7 Tips for Keeping the Earth Green
Created by: Julia Mueller, The Roasted Root
Most people agree that preserving the environment is ethical and wise, but it can be difficult to break certain habits to go green – or simply greener. Putting a plan into action is a great way to train your mind to act in the environment’s best interests.
It breaks less favorable habits and makes you feel good about your positive impact. From the food we buy to the way we clean our homes, there are so many things we can do to preserve the world in which we live.
Ride Your Bike or Carpool
It’s amazing how far you can go on foot or on a bicycle! Most households use multiple vehicles for transportation, and most of us are in the habit of driving everywhere – even to locations that are an easy 5-10 minute walk or bike ride. Reserving the use of your car for trips that aren’t within walking or biking distance is a great way to stay healthy while helping to preserve the environment.
But not everyone has the luxury of biking, walking or taking public transit to work. For those of us who don’t, buddying up with co-workers as carpooling is cost effective and it reduces your personal carbon dioxide output throughout the year. Condition your mind to know that small adjustments like sharing a ride can have a sizable impact over time. Ask around the office to find out if the company you work for reimburses for carpooling – many do! Small monetary kickbacks for sharing a car to work can add up!
Bring Reusable Bags to the Grocery Store
Most people have a plethora of reusable grocery bags because they’re handed out at events and are very inexpensive to acquire. I keep at least four in my car at all times so I can rely on these canvas or cloth bags for lugging my groceries when I go shopping instead of returning home with lots of plastic or paper bags. When I do end up with plastic or paper bags from the store, I save them for future use or recycle them.
For transporting fruit and vegetables, I bring washable vegetable bags to the store or farmer’s market rather than using the single-use plastic bags found in the produce section. I can rinse out my reusable bags and use them time and again.
Shop the Outer Perimeter of the Store
We’re told to shop the outer perimeter of the store — the meat and produce sections — to stay healthy, and doing so is better for the environment as well. Fresh produce and meats require less packaging and therefore have less of an impact on the landfill. When given the option, choose sustainably raised meats from eco-friendly farms.
Additionally, if you live in a climate that’s conducive to maintaining a garden, growing your own produce is a cheap, fun and rewarding experience, while having a positive impact on the environment. It reduces the amount of trips you take to the grocery store, is sustainable and eliminates the need for plastic bags to transport the goods.
Store Leftovers in Reusable Containers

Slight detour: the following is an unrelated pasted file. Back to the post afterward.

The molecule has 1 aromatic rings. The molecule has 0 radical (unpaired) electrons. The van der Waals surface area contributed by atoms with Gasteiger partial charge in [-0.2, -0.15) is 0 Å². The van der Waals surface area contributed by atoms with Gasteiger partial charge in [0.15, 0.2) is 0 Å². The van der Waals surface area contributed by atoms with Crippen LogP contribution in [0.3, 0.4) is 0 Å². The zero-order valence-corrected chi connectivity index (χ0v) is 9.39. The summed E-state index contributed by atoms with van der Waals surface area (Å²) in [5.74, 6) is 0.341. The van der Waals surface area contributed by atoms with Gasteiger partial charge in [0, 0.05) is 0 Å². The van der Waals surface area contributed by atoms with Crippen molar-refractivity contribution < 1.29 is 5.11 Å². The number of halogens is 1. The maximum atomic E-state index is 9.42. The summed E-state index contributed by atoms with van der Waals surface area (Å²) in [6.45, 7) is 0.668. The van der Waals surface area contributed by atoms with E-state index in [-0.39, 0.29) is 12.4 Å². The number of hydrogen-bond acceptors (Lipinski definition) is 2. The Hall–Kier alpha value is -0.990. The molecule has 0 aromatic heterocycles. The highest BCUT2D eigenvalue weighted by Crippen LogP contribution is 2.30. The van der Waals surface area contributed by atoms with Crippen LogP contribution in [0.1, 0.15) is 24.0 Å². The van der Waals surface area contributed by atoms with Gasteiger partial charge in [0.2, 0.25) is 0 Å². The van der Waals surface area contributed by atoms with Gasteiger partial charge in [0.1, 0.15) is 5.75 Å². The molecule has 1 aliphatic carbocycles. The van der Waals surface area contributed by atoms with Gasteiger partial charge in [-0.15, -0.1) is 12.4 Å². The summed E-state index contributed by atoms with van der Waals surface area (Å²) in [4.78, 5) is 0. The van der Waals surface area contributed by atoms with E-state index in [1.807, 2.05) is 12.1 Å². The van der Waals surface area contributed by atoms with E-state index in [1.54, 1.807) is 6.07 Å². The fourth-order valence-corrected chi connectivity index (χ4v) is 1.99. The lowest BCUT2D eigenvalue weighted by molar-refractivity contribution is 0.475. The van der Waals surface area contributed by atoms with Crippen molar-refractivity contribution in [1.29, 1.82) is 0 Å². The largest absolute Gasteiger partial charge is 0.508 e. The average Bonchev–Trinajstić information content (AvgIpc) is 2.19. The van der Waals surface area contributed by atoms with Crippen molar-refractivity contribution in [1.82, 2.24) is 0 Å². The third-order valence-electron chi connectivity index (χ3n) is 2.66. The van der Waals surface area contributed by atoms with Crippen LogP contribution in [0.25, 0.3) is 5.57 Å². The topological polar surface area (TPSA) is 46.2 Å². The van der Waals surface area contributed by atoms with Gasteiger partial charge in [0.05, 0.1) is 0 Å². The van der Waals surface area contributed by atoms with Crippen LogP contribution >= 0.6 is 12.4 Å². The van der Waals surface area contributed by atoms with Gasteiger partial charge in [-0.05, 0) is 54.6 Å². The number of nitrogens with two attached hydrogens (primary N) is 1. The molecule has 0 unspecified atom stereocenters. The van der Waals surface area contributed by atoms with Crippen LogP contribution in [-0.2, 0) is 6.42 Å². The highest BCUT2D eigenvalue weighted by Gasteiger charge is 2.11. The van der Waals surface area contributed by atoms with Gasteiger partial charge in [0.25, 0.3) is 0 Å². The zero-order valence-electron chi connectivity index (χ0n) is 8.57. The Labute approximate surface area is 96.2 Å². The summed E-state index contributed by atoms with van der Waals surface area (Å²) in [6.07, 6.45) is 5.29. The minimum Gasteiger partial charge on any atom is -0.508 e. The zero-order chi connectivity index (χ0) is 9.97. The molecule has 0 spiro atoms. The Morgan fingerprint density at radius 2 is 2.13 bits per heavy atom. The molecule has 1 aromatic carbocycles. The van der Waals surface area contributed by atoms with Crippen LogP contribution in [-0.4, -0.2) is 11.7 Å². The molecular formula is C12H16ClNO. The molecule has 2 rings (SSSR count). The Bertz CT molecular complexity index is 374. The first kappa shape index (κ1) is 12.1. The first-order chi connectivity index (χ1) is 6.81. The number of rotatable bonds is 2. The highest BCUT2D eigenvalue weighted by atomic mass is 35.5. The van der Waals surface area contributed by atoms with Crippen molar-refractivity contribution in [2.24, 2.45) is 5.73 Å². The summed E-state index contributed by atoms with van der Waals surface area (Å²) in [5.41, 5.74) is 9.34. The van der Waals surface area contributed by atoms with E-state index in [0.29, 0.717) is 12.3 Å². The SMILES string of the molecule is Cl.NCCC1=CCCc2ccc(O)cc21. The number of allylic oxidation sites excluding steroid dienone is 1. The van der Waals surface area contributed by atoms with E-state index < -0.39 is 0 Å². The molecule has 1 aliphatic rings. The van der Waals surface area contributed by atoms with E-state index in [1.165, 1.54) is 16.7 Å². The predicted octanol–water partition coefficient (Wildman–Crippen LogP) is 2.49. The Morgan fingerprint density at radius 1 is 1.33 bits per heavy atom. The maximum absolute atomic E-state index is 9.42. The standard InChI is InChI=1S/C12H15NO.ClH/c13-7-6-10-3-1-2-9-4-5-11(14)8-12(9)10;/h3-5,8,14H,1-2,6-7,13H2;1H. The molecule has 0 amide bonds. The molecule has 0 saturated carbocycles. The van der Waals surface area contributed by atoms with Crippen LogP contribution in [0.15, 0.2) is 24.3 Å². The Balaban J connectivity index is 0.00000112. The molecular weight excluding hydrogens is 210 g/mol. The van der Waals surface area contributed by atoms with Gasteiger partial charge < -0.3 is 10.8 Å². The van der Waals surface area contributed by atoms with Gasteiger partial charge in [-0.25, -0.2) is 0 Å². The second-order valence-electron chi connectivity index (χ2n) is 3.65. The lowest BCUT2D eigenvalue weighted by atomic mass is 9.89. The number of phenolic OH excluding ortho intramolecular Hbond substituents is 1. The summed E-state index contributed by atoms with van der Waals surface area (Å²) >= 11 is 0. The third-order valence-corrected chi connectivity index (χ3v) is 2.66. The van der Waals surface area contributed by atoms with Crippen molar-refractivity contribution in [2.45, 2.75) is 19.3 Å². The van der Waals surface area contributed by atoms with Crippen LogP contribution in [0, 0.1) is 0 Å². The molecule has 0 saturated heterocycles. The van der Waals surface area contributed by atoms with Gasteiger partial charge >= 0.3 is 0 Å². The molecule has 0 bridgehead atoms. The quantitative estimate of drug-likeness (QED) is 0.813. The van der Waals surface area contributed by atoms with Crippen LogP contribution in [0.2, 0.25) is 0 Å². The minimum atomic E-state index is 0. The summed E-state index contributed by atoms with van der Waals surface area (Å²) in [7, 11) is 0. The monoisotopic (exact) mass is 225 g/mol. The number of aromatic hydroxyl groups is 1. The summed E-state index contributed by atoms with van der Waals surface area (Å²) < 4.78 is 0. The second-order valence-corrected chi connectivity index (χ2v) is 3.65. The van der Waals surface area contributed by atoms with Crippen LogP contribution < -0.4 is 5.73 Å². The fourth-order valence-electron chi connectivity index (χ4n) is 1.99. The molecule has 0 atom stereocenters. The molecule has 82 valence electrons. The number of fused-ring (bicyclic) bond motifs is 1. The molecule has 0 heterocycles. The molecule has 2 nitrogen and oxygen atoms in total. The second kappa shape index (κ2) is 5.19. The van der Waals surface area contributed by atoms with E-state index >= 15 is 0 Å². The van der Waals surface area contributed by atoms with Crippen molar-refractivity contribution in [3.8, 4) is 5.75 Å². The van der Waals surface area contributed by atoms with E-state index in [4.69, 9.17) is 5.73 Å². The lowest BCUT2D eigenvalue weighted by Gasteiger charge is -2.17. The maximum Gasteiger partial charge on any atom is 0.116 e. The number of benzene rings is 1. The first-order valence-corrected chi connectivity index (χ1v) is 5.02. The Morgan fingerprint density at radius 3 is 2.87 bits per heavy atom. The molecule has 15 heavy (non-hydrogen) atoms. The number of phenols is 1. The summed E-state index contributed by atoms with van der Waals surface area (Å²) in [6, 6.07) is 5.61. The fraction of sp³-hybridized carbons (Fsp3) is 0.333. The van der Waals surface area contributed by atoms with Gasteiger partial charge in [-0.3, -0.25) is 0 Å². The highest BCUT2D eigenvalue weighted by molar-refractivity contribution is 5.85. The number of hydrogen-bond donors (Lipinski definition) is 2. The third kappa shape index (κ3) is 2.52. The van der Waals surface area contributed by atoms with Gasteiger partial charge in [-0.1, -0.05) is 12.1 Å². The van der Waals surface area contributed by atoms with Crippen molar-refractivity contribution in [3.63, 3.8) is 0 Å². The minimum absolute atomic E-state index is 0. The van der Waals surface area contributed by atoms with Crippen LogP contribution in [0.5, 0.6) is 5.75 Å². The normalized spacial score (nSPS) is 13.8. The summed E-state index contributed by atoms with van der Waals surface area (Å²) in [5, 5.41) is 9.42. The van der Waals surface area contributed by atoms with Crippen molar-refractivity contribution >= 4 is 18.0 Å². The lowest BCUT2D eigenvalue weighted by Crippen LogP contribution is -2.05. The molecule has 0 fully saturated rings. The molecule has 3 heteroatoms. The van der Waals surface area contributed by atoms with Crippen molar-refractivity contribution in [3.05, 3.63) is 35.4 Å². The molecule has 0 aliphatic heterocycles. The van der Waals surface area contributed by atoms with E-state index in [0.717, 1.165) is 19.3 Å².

Rather than place your leftover food in sealable plastic bags or using loads of plastic wrap or foil, put your leftovers in sealable containers. I even put chopped vegetables in containers instead of relying on storage that just gets thrown away.
Recycle and Compost
So many bottles, packages, boxes and containers can be recycled. It takes almost no effort to toss recyclable packaging in the recycle bin rather than the trash, so this is a great way to reduce your carbon footprint – by making sure your waste is re-purposed rather than sitting in a landfill. I pay close attention to which brands use recycled materials in their packaging and I feel good about selecting those brands over others that are less environmentally conscious.
You can also save your organic waste, like fruit peels or vegetable scraps, and compost it. Even if you don’t use the compost in your own personal garden, having your own system to process biodegradable material is a marvelous way to do your part to reduce the volume of landfills.
You can clean your house with a simple vinegar solution rather than store-bought aerosol cleaners, which are harmful to the environment. Use reusable washcloths rather than paper towels to minimize the amount of waste generated from regular cleaning. You might also consider using environmentally-friendly paint, home furnishings and carpet to ensure that your home is free of volatile organic compounds.
Although the clothing industry has improved its environmental impact in recent years, it still has a long way to go. The jean industry is one of the dirtiest in the United States, yet we continue buying pair after pair. Buying used from thrift stores or exchanges is a good choice when purchasing clothing. When buying new, select brands that use recycled materials in their garments. Choose jeans made by companies that use friendlier dying processes, and be sure you only buy what you need.
Living a green life and setting a good example for your friends and family is exceptionally rewarding. Sure, we only have one life to live, but being cognizant of the damage we cause the planet can motivate us to be as helpful to the environment as possible. All it takes is a little extra time and some research to make your life as green as you can. Preserving nature so that future generations can enjoy it is worth the additional effort!